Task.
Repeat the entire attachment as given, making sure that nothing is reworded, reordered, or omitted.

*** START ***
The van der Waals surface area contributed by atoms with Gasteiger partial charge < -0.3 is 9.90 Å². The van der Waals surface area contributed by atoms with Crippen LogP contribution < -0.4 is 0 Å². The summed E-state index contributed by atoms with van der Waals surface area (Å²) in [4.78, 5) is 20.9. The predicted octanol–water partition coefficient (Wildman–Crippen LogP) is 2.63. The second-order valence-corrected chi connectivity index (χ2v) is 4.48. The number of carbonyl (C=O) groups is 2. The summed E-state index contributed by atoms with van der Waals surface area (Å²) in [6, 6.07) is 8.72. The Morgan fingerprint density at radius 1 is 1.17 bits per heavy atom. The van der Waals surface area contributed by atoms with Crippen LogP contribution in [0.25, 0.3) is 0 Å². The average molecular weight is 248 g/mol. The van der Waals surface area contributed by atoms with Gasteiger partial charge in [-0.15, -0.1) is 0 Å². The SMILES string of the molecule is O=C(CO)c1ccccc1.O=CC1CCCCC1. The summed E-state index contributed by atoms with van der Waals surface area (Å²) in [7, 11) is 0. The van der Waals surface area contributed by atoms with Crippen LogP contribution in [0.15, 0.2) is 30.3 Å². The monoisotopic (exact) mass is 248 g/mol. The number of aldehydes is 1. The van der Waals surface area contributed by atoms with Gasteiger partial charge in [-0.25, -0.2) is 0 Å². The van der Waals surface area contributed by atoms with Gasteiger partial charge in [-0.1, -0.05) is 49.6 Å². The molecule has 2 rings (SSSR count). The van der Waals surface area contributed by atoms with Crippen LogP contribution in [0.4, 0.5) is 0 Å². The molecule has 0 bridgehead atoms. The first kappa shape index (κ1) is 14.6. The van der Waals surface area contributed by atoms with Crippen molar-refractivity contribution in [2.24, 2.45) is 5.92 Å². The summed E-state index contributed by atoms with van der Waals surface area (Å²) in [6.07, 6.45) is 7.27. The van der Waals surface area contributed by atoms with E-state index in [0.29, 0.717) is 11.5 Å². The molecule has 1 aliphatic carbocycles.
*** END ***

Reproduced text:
The van der Waals surface area contributed by atoms with Gasteiger partial charge < -0.3 is 9.90 Å². The van der Waals surface area contributed by atoms with Crippen LogP contribution < -0.4 is 0 Å². The summed E-state index contributed by atoms with van der Waals surface area (Å²) in [4.78, 5) is 20.9. The predicted octanol–water partition coefficient (Wildman–Crippen LogP) is 2.63. The second-order valence-corrected chi connectivity index (χ2v) is 4.48. The number of carbonyl (C=O) groups is 2. The summed E-state index contributed by atoms with van der Waals surface area (Å²) in [6, 6.07) is 8.72. The Morgan fingerprint density at radius 1 is 1.17 bits per heavy atom. The van der Waals surface area contributed by atoms with Crippen LogP contribution in [0.25, 0.3) is 0 Å². The average molecular weight is 248 g/mol. The van der Waals surface area contributed by atoms with Gasteiger partial charge in [-0.15, -0.1) is 0 Å². The SMILES string of the molecule is O=C(CO)c1ccccc1.O=CC1CCCCC1. The summed E-state index contributed by atoms with van der Waals surface area (Å²) in [7, 11) is 0. The van der Waals surface area contributed by atoms with Crippen LogP contribution in [0.15, 0.2) is 30.3 Å². The monoisotopic (exact) mass is 248 g/mol. The number of aldehydes is 1. The van der Waals surface area contributed by atoms with Gasteiger partial charge in [-0.25, -0.2) is 0 Å². The van der Waals surface area contributed by atoms with Gasteiger partial charge in [-0.1, -0.05) is 49.6 Å². The molecule has 2 rings (SSSR count). The van der Waals surface area contributed by atoms with Crippen LogP contribution in [0.4, 0.5) is 0 Å². The molecule has 0 bridgehead atoms. The first kappa shape index (κ1) is 14.6. The van der Waals surface area contributed by atoms with Crippen molar-refractivity contribution in [2.24, 2.45) is 5.92 Å². The summed E-state index contributed by atoms with van der Waals surface area (Å²) in [6.07, 6.45) is 7.27. The van der Waals surface area contributed by atoms with E-state index in [0.29, 0.717) is 11.5 Å². The molecule has 1 aliphatic carbocycles.